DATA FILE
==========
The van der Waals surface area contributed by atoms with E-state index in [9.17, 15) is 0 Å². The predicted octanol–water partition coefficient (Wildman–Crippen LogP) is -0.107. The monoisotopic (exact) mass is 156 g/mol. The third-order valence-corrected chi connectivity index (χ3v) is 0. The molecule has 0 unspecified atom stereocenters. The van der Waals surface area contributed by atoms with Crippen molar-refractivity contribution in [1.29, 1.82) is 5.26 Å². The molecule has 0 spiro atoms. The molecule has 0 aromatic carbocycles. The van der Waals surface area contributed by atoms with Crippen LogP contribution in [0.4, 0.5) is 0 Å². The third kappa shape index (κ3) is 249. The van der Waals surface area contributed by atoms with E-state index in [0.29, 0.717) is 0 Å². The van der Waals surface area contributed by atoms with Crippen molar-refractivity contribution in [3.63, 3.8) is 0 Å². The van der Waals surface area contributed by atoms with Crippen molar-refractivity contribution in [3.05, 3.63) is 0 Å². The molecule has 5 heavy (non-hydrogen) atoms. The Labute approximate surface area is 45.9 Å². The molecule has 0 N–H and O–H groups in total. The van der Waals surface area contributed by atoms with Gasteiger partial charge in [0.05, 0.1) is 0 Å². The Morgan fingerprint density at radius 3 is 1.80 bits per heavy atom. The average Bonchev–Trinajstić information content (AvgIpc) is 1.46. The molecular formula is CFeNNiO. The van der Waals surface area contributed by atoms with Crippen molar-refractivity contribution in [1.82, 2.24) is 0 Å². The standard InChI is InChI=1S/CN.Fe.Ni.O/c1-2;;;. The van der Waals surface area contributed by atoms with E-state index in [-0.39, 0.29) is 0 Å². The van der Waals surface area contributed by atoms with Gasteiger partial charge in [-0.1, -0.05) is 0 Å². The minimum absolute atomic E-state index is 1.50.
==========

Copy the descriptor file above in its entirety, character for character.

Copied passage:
The van der Waals surface area contributed by atoms with E-state index in [9.17, 15) is 0 Å². The predicted octanol–water partition coefficient (Wildman–Crippen LogP) is -0.107. The monoisotopic (exact) mass is 156 g/mol. The third-order valence-corrected chi connectivity index (χ3v) is 0. The molecule has 0 unspecified atom stereocenters. The van der Waals surface area contributed by atoms with Crippen molar-refractivity contribution in [1.29, 1.82) is 5.26 Å². The molecule has 0 spiro atoms. The molecule has 0 aromatic carbocycles. The van der Waals surface area contributed by atoms with Crippen LogP contribution in [0.4, 0.5) is 0 Å². The third kappa shape index (κ3) is 249. The van der Waals surface area contributed by atoms with E-state index in [0.29, 0.717) is 0 Å². The van der Waals surface area contributed by atoms with Crippen molar-refractivity contribution in [3.63, 3.8) is 0 Å². The van der Waals surface area contributed by atoms with Crippen molar-refractivity contribution in [3.05, 3.63) is 0 Å². The molecule has 5 heavy (non-hydrogen) atoms. The Labute approximate surface area is 45.9 Å². The molecule has 0 N–H and O–H groups in total. The van der Waals surface area contributed by atoms with Gasteiger partial charge in [0.05, 0.1) is 0 Å². The Morgan fingerprint density at radius 3 is 1.80 bits per heavy atom. The average Bonchev–Trinajstić information content (AvgIpc) is 1.46. The molecular formula is CFeNNiO. The van der Waals surface area contributed by atoms with Crippen molar-refractivity contribution in [1.82, 2.24) is 0 Å². The standard InChI is InChI=1S/CN.Fe.Ni.O/c1-2;;;. The van der Waals surface area contributed by atoms with E-state index in [-0.39, 0.29) is 0 Å². The van der Waals surface area contributed by atoms with Gasteiger partial charge in [-0.1, -0.05) is 0 Å². The minimum absolute atomic E-state index is 1.50.